Post Grant system is to decrease the amount of litigation in the District Courts.
However, some parties have expressed a desire for there to be some sort of
trigger so that litigants may remove the review from the PTO to District
Court. Is a trigger needed and how would you structure it if it is?

Genentech strongly supports establishment of a viable and fair post-grant review procedure that would be administered by a new “Opposition Division” within the Patent and Trademark Office. The Committee Print advances a proposal to establish such a system, but this proposal needs several reforms to make it viable as well as equitable.

One important change concerns the threshold showing that an opposer must make to commence an opposition proceeding. The Committee Print presently would permit any third party to commence an opposition proceeding on any type of showing. The burden would then fall to the patent owner to justify termination of the proceeding. We believe it is more appropriate and balanced to require an opposer to present reasoned arguments and evidence that raise a substantial new question of patentability of at least one claim in the patent, and to have the PTO independently confirm the sufficiency of this showing before an opposition proceeding is commenced,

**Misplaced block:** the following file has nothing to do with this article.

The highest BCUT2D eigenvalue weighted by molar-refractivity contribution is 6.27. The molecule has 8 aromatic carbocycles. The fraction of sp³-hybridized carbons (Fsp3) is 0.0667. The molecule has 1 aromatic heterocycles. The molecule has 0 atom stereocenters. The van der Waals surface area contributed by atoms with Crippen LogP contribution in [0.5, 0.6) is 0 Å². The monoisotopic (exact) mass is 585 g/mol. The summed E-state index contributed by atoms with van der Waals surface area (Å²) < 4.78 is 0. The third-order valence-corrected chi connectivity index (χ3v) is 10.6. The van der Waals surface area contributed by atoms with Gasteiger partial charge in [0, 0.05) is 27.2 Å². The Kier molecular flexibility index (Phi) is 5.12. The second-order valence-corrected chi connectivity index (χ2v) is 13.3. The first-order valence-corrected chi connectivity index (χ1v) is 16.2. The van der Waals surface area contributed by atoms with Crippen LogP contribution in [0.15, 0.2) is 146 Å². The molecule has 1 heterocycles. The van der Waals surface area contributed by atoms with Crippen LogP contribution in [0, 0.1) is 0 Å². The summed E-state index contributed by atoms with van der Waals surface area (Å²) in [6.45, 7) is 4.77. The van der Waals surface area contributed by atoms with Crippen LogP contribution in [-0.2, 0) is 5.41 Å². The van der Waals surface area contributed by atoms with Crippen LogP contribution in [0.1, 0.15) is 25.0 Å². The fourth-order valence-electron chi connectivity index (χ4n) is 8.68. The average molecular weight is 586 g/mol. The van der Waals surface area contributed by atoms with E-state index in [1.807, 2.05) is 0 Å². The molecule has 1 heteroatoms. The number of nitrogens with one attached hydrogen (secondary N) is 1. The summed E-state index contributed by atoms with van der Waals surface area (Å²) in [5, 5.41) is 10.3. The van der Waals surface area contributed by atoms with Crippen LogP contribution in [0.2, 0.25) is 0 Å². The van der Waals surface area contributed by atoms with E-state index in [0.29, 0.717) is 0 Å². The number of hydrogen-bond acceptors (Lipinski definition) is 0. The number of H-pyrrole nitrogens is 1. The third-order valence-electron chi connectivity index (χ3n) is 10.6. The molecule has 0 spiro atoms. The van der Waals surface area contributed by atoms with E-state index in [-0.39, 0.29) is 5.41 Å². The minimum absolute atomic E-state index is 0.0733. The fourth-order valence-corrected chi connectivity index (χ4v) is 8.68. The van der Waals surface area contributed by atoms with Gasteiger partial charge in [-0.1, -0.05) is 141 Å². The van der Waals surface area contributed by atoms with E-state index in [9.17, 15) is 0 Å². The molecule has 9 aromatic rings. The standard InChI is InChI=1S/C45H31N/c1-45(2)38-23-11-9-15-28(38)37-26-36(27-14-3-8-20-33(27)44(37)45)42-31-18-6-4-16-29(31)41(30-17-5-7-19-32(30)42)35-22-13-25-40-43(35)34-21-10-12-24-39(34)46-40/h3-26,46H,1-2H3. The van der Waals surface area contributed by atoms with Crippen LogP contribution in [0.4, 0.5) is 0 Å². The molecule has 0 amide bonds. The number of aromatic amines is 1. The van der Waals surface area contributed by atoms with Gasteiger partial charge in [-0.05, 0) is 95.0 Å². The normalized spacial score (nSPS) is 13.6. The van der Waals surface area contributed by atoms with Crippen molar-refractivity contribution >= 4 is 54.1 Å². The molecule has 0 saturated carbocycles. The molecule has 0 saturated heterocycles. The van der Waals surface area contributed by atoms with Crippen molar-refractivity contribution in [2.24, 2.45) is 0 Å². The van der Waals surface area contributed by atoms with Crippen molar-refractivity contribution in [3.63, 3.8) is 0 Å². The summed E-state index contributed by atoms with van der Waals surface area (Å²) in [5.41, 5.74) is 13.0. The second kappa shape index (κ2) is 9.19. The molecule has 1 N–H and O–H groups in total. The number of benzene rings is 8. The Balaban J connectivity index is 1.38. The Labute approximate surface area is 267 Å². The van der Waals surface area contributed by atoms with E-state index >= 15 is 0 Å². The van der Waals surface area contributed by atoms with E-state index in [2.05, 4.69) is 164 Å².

May 9, 2005
Page 4

A number of other changes to this section of the Committee Print, in our view, are necessary, which are summarized in our testimony before the Committee.

The question you pose relates to the ability of a patent owner to effectively enforce its patent rights once the patent issues from the PTO. We believe a patent owner should not be impeded in its ability to commence an action for infringement of the patent, even if an opposition proceeding has been commenced. We support incorporating into the post-grant review system a provision that if a patent owner brings an infringement action during the pendency of an opposition proceeding, the patent owner may request and district court judge in his or her discretion may order a stay of the opposition proceeding while the litigation proceeds. At the same time, we do not believe that the commencement of an opposition proceeding should be a basis for delaying or staying the infringement action.

In conclusion, we very much appreciate the opportunity to share our views with you, and thank you for your efforts to improve the patent system.